Laney P’ Chart vs. a 30,000-foot-level Report

A Laney P’ Chart has advantages over a p-chart but is different and has another objective than a 30,000-foot-level report alternative.

The following dataset will be used to illustrate the differences between a traditional p-chart, Laney P’ chart, and 30,000-foot-level reporting.

 

Traditional p-chart Analysis

A traditional p-chart of the above dataset’s failure rate is

 

 

This chart indicates the process is “out of control.” With this control chart output, an organization should take corrective action to address these identified out-of-control signals.

However, there are some mathematical issues with a traditional p-chart, as described in “Issues and Resolution to p-chart Control Limits Formula False Signals

Laney P’ Chart

A Laney P’ Chart addresses the mathematical shortcomings of a traditional p-chart.

A Laney P’ chart for this dataset is:

 

Laney P' Chart

 

Unlike the previous p-chart, the Laney P’ chart shows no special-cause signals.

However, not unlike other control charts, Laney P’ Chart’s purpose is to “control” a response, i.e., promptly identify special cause issues for resolution.

A control chart’s purpose is not to first describe whether a process is stable from a high-level process-output perspective (30,000-foot-level view). And, when a process-output response is considered stable, provide a “process capability” predictive statement (in the same chart) that a CEO-to-line operator can easily understand, e.g., estimated percentage non-conformance rate.

30,000-foot-level reports address this traditional control chart reporting shortcoming, i.e., in general, not just for a Laney P chart.

There is a need for process improvement if a 30,000-foot-level report’s predictive statement is undesirable. This process-improvement consideration is not the primary objective of control charts, i.e., for all control charting, not just Laney P’ charts.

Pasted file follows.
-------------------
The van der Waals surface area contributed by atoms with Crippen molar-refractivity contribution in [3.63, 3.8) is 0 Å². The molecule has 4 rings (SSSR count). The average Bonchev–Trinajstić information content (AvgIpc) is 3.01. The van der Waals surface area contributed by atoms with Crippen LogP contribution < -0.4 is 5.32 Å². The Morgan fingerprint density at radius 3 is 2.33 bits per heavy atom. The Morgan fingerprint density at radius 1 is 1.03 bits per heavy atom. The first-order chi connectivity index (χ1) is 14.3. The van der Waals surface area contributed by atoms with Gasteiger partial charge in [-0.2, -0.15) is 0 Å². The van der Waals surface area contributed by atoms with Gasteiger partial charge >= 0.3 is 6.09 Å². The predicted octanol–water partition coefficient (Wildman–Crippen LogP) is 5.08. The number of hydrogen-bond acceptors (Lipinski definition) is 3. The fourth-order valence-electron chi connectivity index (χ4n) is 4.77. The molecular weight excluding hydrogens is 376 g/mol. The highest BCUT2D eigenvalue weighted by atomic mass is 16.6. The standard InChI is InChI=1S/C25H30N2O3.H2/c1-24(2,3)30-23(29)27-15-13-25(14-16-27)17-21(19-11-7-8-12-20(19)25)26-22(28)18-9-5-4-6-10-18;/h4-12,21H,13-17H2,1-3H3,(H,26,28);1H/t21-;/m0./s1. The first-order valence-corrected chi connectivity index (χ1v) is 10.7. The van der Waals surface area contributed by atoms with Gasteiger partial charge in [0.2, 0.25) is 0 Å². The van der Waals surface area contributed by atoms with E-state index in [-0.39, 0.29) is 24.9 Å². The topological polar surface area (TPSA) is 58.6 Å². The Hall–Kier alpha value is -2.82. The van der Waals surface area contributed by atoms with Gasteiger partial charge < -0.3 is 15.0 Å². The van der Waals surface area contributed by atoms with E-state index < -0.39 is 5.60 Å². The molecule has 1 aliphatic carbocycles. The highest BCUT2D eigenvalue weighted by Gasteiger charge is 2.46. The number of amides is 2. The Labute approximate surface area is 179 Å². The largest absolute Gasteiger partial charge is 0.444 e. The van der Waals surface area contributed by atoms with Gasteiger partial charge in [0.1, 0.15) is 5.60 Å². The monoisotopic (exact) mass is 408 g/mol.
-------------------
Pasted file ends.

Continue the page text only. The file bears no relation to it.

30,000-foot-level Report Alternative

A free app can create a 30,000-foot-level chart for various process-output Excel data situations, e.g., attribute and continuous data (with a specification or not). Applications of 30,000-foot-level reports include monthly profit margins reported over many years, an organization’s non-conformance rate reported monthly, on-time delivery, supplier quality, cycle times, lead times, and employee retention.

A 30,000-foot-level report for the above data set is

 

Laney P' Chart alternative - 30,000-foot-level Report Out

 

This 30,000-foot-level report is similar to a Laney P’ chart; however, there is also a prediction statement at the bottom of the report-out.

This process output response over time is stable, i.e., no puts beyond Upper Control Limit (UCL) and Lower Control Limit (LCL) lines. From this report, there is a prediction statement, i.e., estimated non-conformance rate of  about 2.1%.

If this bottom-of-the-report statement is not satisfactory, there is a need for process improvement. The success of process improvement is a staging this chart to an enhanced process-output response level.

Examples: 30,000-foot-level Reports

The books Management 2.0: Discovery of Integrated Enterprise Excellence  and Leadership System 2.0: Implementing Integrated Enterprise Excellence   include 20 example 30,000-foot-level reports for various process-output situations.

30,000-foot-level report examples from these books created with the free 30,000-foot-level creation app are:

Continuous data with no specification (Management 2.0 Figure 9.7)

 

 

This report’s prediction statement for the process output response is a mean of $100,411 with an 80% frequency of occurrence (four out of five measurements) between 90,318 and $110,504. If this futuristic statement is not desirable, there is a need for process improvement.

If there were a monthly upper limit of $110,000 for financial reasons the 30,000-foot-level report would be

 

 

From this 30,000-foot-level report, one would expect about 11% of future monthly expenses would be $110,000 or beyond.

Another example is a 30,000-foot-level report describing the impact from a process improvement project, i.e, the staging of the individuals chart and the probability plot creation of the data (with predictive statement) after the staging (i.e., Figure 6.20, Leadership System 2.0: Implementing Integrated Enterprise Excellence)

 

 

Conclusions

Laney P’ chart addresses the mathematical shortcomings of a p-chart; however, a Laney P’ chart methodology requires a statistical software package such as Minitab to execute. Leadership does not typically have access or interest in executing such software to measure a control response for a process.

30,000-foot-level reporting addresses this issue and is appropriate for the monitoring of a process output response (for virtually any response type) that can provide a predictive statement when the process output response is stable.  Also, there is a free app for creating a 30,000-foot-level response for virtually any proess-output dataset that the business may encounter; i.e., Minitab or no other statistical software is required to create the report-out.

 

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